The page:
Now, total these sources of income. Compare the result to your numbers from question #1. Any significant gaps that cannot be closed by your social security benefit need to be resolved. In this situation, hoping the gap will “fix itself” is not a good plan!
- How will you spend your time?
Depending on the demands of your career, retirement can be akin to stepping off a fast-moving train: you come to an abrupt stop! You lost your social network (they still have jobs). You have no outside interests (you were too busy working). If you are in this situation, then you are probably eagerly anticipating retirement. As an alternative, consider “down shifting” instead. Take a less demanding position that provides you the opportunity to explore other interests and activities while still working. This will feel less abrupt and you will still have earned income. You will sleep better for it. To retire successfully, one needs activities that engage the intellect and provide for healthy stimulation and occupation. Don’t fall into the sedentary trap of passivity and boredom. Know how you will remain active both physically and mentally.
- Where will you spend your time?
This is your community and primary residence so choose wisely. Certainly, the significance of your social network should not be underestimated. Having family and friends nearby is a factor for many. You also have other helpful relationships such as medical, dental, repair persons, etc. While you may have always dreamed of moving to Florida, you may not have considered all that goes into re-establishing yourself in a new community. Lastly, be wary of the “dream house” trap. A large home can be a significant ongoing expense.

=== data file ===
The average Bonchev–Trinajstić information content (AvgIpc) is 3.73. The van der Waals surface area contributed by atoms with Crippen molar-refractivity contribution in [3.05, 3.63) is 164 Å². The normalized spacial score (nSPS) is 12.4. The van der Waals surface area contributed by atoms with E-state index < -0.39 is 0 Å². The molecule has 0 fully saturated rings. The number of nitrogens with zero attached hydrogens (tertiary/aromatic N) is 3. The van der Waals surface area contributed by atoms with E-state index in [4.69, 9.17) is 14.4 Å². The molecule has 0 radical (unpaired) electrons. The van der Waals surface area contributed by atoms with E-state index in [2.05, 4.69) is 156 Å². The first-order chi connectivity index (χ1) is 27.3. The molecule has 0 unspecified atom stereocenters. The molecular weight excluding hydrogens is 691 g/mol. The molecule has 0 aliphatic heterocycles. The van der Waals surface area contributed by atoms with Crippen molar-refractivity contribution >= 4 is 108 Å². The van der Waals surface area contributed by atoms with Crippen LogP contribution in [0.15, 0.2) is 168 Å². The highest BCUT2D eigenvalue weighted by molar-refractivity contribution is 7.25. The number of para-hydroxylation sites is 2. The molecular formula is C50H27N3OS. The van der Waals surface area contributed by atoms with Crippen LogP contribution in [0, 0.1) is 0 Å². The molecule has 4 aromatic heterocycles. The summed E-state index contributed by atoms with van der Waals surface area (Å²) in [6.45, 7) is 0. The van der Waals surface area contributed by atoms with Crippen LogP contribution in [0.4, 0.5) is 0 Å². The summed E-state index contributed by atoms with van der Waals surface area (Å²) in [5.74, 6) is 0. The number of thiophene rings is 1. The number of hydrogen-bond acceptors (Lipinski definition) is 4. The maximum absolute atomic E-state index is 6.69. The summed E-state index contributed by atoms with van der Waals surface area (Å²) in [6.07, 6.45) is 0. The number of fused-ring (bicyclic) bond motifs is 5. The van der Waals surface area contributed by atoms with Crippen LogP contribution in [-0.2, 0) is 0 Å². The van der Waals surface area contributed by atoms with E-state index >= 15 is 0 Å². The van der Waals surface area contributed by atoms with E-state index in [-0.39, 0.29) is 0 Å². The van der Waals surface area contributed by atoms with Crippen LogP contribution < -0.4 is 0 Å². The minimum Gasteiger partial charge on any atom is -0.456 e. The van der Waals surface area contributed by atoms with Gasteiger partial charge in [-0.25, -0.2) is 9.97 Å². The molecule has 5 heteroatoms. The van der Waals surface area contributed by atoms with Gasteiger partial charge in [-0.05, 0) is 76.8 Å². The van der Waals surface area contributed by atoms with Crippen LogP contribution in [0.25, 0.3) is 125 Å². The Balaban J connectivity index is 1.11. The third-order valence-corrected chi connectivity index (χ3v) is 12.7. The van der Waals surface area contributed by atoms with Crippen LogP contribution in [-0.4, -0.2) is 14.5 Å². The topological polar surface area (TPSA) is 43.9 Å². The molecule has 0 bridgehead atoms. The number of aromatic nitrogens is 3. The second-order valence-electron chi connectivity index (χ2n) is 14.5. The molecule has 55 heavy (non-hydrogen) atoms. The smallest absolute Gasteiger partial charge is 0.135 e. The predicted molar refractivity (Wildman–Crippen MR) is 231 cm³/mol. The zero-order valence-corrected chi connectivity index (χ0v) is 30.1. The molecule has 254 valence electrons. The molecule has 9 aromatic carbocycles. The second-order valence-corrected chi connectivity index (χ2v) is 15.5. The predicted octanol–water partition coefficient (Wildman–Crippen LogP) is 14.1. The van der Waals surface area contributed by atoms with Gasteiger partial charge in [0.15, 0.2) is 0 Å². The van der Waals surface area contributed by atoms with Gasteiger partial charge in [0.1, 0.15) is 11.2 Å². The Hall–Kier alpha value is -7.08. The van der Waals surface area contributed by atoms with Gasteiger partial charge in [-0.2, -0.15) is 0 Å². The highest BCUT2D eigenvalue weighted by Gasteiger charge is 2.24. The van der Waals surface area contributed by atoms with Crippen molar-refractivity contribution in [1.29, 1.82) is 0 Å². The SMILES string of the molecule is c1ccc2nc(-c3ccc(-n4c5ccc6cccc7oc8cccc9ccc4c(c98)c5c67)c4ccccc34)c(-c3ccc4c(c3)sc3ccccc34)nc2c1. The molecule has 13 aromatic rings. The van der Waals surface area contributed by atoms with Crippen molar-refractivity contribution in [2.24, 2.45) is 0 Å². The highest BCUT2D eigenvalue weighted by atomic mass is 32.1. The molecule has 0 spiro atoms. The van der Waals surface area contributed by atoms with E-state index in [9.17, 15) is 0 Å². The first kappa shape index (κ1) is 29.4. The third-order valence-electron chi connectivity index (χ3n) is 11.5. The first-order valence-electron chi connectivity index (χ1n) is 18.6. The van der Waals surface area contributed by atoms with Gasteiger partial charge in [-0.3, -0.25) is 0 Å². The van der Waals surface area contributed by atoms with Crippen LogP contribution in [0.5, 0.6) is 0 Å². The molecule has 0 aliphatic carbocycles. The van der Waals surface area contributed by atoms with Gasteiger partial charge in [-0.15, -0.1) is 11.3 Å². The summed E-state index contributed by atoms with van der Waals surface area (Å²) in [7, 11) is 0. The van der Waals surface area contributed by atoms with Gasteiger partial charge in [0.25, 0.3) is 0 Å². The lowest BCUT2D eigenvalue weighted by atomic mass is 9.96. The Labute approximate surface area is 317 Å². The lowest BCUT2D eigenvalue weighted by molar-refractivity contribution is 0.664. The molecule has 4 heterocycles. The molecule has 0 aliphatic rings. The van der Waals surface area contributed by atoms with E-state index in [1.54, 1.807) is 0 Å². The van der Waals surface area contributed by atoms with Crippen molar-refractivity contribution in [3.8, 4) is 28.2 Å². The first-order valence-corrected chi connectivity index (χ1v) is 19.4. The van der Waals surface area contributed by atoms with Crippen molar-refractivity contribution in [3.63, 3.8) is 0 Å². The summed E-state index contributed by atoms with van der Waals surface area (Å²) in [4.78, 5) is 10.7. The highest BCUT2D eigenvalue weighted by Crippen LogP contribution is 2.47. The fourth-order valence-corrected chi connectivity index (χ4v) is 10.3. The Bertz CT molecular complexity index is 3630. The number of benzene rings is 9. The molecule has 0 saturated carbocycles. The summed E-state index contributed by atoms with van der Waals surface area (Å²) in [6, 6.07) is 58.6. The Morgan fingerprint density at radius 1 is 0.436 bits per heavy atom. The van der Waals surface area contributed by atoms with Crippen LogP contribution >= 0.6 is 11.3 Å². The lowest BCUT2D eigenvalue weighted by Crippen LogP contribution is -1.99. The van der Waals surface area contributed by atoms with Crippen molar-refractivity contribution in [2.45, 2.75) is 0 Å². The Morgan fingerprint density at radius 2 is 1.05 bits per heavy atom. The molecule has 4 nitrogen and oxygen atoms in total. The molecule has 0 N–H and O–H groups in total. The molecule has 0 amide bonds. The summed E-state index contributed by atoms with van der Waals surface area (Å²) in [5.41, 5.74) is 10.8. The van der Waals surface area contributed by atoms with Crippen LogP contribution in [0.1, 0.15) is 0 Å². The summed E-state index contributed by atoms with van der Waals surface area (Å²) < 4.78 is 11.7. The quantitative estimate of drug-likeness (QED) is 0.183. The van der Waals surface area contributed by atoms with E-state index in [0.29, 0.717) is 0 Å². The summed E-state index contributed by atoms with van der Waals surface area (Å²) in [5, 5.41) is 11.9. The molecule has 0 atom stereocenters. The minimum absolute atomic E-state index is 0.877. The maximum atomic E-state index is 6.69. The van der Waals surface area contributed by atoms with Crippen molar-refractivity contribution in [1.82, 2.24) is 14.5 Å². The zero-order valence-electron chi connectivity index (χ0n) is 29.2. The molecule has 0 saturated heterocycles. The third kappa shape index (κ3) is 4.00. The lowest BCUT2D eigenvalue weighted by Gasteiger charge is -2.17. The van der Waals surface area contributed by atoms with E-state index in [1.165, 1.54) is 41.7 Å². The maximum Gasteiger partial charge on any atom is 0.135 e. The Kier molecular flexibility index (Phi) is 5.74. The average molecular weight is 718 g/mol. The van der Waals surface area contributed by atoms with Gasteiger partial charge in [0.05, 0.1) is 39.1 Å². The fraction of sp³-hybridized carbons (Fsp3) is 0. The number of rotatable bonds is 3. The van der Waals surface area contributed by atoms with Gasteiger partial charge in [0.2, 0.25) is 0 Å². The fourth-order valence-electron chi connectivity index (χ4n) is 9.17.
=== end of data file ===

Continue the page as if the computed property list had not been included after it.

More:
With that being said, there are wide variations in the state income tax rates. Moving from a high tax state to a lower one could mean thousands in tax savings. It is fairly easy to find comparisons of these tax rates, or ask your tax preparation professional for assistance.
For those of you who are more adventurous, many retirees have opted to sell nearly everything and live the RV lifestyle, traveling from place to place as they desire. Or, living abroad may sound appealing. Many foreign countries offer lower costs of living in very beautiful surroundings. International Living is a publication that can provide more information for this lifestyle choice.
- What is your Social Security filing strategy?
Social Security is an important benefit package. And, the associated rules can be quite complicated. Depending on a variety of factors such as age when filing, marital status, life expectancy and the timing of benefits collection, there can be significant differences in the lifetime cumulative benefits received. In some cases, it can be tens of thousands of dollars in extra benefits. Be certain to consult an advisor with the tools to help you make an informed decision in this aspect of your retirement decision-making.
In closing, finding your solutions to these five factors will require a bit of effort. In the end, though, you will make an informed and rational retirement decision allowing you to transition with both confidence and peace of mind.